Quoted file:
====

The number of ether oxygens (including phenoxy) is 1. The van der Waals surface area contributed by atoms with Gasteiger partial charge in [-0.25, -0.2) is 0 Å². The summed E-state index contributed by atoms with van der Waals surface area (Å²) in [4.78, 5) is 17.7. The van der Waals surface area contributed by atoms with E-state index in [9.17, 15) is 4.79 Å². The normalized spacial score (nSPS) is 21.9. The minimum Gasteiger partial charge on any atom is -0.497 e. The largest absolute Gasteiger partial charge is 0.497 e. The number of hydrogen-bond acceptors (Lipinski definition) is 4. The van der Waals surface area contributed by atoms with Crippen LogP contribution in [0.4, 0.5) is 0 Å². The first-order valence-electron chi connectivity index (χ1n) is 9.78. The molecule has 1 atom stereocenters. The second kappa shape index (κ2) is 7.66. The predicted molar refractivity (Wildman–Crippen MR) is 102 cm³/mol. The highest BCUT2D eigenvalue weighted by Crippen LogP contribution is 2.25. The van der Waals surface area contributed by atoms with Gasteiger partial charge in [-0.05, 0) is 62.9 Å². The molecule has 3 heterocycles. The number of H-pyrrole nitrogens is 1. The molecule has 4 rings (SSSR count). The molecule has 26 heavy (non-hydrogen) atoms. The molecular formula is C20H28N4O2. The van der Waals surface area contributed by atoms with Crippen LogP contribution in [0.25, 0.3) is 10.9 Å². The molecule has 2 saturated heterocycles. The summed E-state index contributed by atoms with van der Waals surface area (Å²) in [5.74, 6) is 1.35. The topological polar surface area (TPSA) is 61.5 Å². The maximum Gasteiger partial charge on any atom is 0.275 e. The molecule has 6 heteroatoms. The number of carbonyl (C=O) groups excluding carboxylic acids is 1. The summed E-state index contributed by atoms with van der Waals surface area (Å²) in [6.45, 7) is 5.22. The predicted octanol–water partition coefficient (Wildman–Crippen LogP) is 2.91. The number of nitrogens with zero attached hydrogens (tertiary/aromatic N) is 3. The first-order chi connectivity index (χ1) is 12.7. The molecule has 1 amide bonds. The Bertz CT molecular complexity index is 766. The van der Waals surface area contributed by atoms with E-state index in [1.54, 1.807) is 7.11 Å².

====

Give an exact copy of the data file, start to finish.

The number of ether oxygens (including phenoxy) is 1. The van der Waals surface area contributed by atoms with Gasteiger partial charge in [-0.25, -0.2) is 0 Å². The summed E-state index contributed by atoms with van der Waals surface area (Å²) in [4.78, 5) is 17.7. The van der Waals surface area contributed by atoms with E-state index in [9.17, 15) is 4.79 Å². The normalized spacial score (nSPS) is 21.9. The minimum Gasteiger partial charge on any atom is -0.497 e. The largest absolute Gasteiger partial charge is 0.497 e. The number of hydrogen-bond acceptors (Lipinski definition) is 4. The van der Waals surface area contributed by atoms with Crippen LogP contribution in [0.4, 0.5) is 0 Å². The first-order valence-electron chi connectivity index (χ1n) is 9.78. The molecule has 1 atom stereocenters. The second kappa shape index (κ2) is 7.66. The predicted molar refractivity (Wildman–Crippen MR) is 102 cm³/mol. The highest BCUT2D eigenvalue weighted by Crippen LogP contribution is 2.25. The van der Waals surface area contributed by atoms with Gasteiger partial charge in [-0.05, 0) is 62.9 Å². The molecule has 3 heterocycles. The number of H-pyrrole nitrogens is 1. The molecule has 4 rings (SSSR count). The molecule has 26 heavy (non-hydrogen) atoms. The molecular formula is C20H28N4O2. The van der Waals surface area contributed by atoms with Crippen LogP contribution in [0.25, 0.3) is 10.9 Å². The molecule has 2 saturated heterocycles. The summed E-state index contributed by atoms with van der Waals surface area (Å²) in [5.74, 6) is 1.35. The topological polar surface area (TPSA) is 61.5 Å². The maximum Gasteiger partial charge on any atom is 0.275 e. The molecule has 6 heteroatoms. The number of carbonyl (C=O) groups excluding carboxylic acids is 1. The summed E-state index contributed by atoms with van der Waals surface area (Å²) in [6.45, 7) is 5.22. The predicted octanol–water partition coefficient (Wildman–Crippen LogP) is 2.91. The number of nitrogens with zero attached hydrogens (tertiary/aromatic N) is 3. The first-order chi connectivity index (χ1) is 12.7. The molecule has 1 amide bonds. The Bertz CT molecular complexity index is 766. The van der Waals surface area contributed by atoms with E-state index in [1.54, 1.807) is 7.11 Å².